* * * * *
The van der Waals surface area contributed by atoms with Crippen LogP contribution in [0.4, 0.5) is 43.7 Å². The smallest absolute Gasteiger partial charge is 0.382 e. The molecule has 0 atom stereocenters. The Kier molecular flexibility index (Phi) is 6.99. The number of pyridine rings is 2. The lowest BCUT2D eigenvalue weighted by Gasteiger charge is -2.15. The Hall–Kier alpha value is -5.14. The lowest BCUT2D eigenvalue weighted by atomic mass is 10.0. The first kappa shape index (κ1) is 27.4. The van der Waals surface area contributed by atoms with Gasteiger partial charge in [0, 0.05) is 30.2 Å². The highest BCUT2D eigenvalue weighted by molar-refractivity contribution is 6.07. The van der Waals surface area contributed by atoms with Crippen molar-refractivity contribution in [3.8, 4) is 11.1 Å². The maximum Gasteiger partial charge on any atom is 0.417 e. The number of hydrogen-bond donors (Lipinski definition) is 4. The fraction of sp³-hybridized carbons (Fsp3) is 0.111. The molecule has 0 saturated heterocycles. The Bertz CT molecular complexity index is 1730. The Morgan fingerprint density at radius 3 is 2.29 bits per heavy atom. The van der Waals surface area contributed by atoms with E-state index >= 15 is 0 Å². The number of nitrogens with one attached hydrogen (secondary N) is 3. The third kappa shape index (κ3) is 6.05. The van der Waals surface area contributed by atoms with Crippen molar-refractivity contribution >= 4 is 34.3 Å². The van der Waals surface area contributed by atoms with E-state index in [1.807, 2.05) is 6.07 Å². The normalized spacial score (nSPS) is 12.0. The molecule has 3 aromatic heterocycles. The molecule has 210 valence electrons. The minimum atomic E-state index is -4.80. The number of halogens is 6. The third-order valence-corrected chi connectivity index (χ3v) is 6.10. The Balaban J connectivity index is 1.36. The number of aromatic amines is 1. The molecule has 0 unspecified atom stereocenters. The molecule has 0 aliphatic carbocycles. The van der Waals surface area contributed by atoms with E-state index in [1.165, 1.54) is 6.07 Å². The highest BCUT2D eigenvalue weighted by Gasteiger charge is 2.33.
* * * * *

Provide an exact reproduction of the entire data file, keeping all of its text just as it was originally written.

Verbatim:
The van der Waals surface area contributed by atoms with Crippen LogP contribution in [0.4, 0.5) is 43.7 Å². The smallest absolute Gasteiger partial charge is 0.382 e. The molecule has 0 atom stereocenters. The Kier molecular flexibility index (Phi) is 6.99. The number of pyridine rings is 2. The lowest BCUT2D eigenvalue weighted by Gasteiger charge is -2.15. The Hall–Kier alpha value is -5.14. The lowest BCUT2D eigenvalue weighted by atomic mass is 10.0. The first kappa shape index (κ1) is 27.4. The van der Waals surface area contributed by atoms with Gasteiger partial charge in [0, 0.05) is 30.2 Å². The highest BCUT2D eigenvalue weighted by molar-refractivity contribution is 6.07. The van der Waals surface area contributed by atoms with Crippen molar-refractivity contribution in [3.8, 4) is 11.1 Å². The maximum Gasteiger partial charge on any atom is 0.417 e. The number of hydrogen-bond donors (Lipinski definition) is 4. The fraction of sp³-hybridized carbons (Fsp3) is 0.111. The molecule has 0 saturated heterocycles. The Bertz CT molecular complexity index is 1730. The Morgan fingerprint density at radius 3 is 2.29 bits per heavy atom. The van der Waals surface area contributed by atoms with E-state index >= 15 is 0 Å². The number of nitrogens with one attached hydrogen (secondary N) is 3. The third kappa shape index (κ3) is 6.05. The van der Waals surface area contributed by atoms with Crippen molar-refractivity contribution >= 4 is 34.3 Å². The van der Waals surface area contributed by atoms with E-state index in [1.807, 2.05) is 6.07 Å². The normalized spacial score (nSPS) is 12.0. The molecule has 3 aromatic heterocycles. The molecule has 210 valence electrons. The minimum atomic E-state index is -4.80. The number of halogens is 6. The third-order valence-corrected chi connectivity index (χ3v) is 6.10. The Balaban J connectivity index is 1.36. The number of aromatic amines is 1. The molecule has 0 unspecified atom stereocenters. The molecule has 0 aliphatic carbocycles. The van der Waals surface area contributed by atoms with E-state index in [1.165, 1.54) is 6.07 Å². The highest BCUT2D eigenvalue weighted by Gasteiger charge is 2.33.